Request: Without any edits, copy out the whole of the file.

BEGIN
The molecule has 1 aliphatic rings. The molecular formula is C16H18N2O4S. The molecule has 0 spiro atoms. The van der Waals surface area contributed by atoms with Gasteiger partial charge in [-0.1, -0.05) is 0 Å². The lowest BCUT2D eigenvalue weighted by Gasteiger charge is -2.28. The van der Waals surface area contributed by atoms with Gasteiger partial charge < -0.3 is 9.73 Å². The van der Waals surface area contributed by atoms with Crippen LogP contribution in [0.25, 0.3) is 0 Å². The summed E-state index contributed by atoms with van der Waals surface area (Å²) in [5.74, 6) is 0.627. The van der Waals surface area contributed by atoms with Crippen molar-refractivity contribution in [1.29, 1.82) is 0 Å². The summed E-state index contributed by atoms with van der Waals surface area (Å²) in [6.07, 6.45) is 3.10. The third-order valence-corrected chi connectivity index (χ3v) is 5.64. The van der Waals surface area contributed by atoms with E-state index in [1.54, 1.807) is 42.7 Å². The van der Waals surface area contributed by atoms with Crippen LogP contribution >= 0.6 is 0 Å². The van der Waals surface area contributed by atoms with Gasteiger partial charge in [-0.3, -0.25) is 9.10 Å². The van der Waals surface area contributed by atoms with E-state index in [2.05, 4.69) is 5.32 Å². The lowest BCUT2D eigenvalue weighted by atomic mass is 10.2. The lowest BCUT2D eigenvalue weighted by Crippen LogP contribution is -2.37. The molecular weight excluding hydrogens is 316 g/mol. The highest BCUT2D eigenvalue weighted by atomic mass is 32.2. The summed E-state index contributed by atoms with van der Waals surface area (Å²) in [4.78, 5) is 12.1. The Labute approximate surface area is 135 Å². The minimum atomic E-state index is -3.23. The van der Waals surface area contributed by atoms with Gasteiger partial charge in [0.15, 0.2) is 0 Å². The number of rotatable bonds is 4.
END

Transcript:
The molecule has 1 aliphatic rings. The molecular formula is C16H18N2O4S. The molecule has 0 spiro atoms. The van der Waals surface area contributed by atoms with Gasteiger partial charge in [-0.1, -0.05) is 0 Å². The lowest BCUT2D eigenvalue weighted by Gasteiger charge is -2.28. The van der Waals surface area contributed by atoms with Gasteiger partial charge < -0.3 is 9.73 Å². The van der Waals surface area contributed by atoms with Crippen LogP contribution in [0.25, 0.3) is 0 Å². The summed E-state index contributed by atoms with van der Waals surface area (Å²) in [5.74, 6) is 0.627. The van der Waals surface area contributed by atoms with Crippen molar-refractivity contribution in [1.29, 1.82) is 0 Å². The summed E-state index contributed by atoms with van der Waals surface area (Å²) in [6.07, 6.45) is 3.10. The third-order valence-corrected chi connectivity index (χ3v) is 5.64. The van der Waals surface area contributed by atoms with E-state index in [1.54, 1.807) is 42.7 Å². The van der Waals surface area contributed by atoms with Crippen LogP contribution >= 0.6 is 0 Å². The van der Waals surface area contributed by atoms with Gasteiger partial charge in [-0.3, -0.25) is 9.10 Å². The van der Waals surface area contributed by atoms with E-state index in [2.05, 4.69) is 5.32 Å². The lowest BCUT2D eigenvalue weighted by atomic mass is 10.2. The lowest BCUT2D eigenvalue weighted by Crippen LogP contribution is -2.37. The molecular weight excluding hydrogens is 316 g/mol. The highest BCUT2D eigenvalue weighted by atomic mass is 32.2. The summed E-state index contributed by atoms with van der Waals surface area (Å²) in [4.78, 5) is 12.1. The Labute approximate surface area is 135 Å². The minimum atomic E-state index is -3.23. The van der Waals surface area contributed by atoms with Gasteiger partial charge in [0.15, 0.2) is 0 Å². The number of rotatable bonds is 4.